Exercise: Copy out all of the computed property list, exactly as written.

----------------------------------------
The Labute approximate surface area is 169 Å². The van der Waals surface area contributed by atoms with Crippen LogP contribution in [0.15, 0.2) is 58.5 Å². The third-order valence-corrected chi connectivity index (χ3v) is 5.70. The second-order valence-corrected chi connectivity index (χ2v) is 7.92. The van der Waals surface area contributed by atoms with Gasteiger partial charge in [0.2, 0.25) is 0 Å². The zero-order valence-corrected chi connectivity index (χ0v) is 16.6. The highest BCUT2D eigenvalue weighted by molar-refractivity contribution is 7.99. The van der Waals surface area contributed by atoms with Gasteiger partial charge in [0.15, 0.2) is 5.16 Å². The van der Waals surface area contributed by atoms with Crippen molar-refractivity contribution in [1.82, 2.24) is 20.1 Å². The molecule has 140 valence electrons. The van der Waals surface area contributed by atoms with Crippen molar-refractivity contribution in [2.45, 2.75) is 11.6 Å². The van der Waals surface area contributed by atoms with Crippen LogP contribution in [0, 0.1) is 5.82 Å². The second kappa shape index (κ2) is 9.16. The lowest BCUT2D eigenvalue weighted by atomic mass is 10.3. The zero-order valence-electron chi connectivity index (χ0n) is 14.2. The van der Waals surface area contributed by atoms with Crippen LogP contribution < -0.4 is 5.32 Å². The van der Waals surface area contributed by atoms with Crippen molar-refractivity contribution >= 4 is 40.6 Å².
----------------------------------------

The Labute approximate surface area is 169 Å². The van der Waals surface area contributed by atoms with Crippen LogP contribution in [0.15, 0.2) is 58.5 Å². The third-order valence-corrected chi connectivity index (χ3v) is 5.70. The second-order valence-corrected chi connectivity index (χ2v) is 7.92. The van der Waals surface area contributed by atoms with Gasteiger partial charge in [0.2, 0.25) is 0 Å². The zero-order valence-corrected chi connectivity index (χ0v) is 16.6. The highest BCUT2D eigenvalue weighted by molar-refractivity contribution is 7.99. The van der Waals surface area contributed by atoms with Gasteiger partial charge in [0.15, 0.2) is 5.16 Å². The van der Waals surface area contributed by atoms with Crippen molar-refractivity contribution in [1.82, 2.24) is 20.1 Å². The molecule has 140 valence electrons. The van der Waals surface area contributed by atoms with Crippen molar-refractivity contribution in [2.45, 2.75) is 11.6 Å². The van der Waals surface area contributed by atoms with Crippen LogP contribution in [0, 0.1) is 5.82 Å². The second kappa shape index (κ2) is 9.16. The lowest BCUT2D eigenvalue weighted by atomic mass is 10.3. The zero-order valence-electron chi connectivity index (χ0n) is 14.2. The van der Waals surface area contributed by atoms with Crippen LogP contribution < -0.4 is 5.32 Å². The van der Waals surface area contributed by atoms with Crippen molar-refractivity contribution >= 4 is 40.6 Å².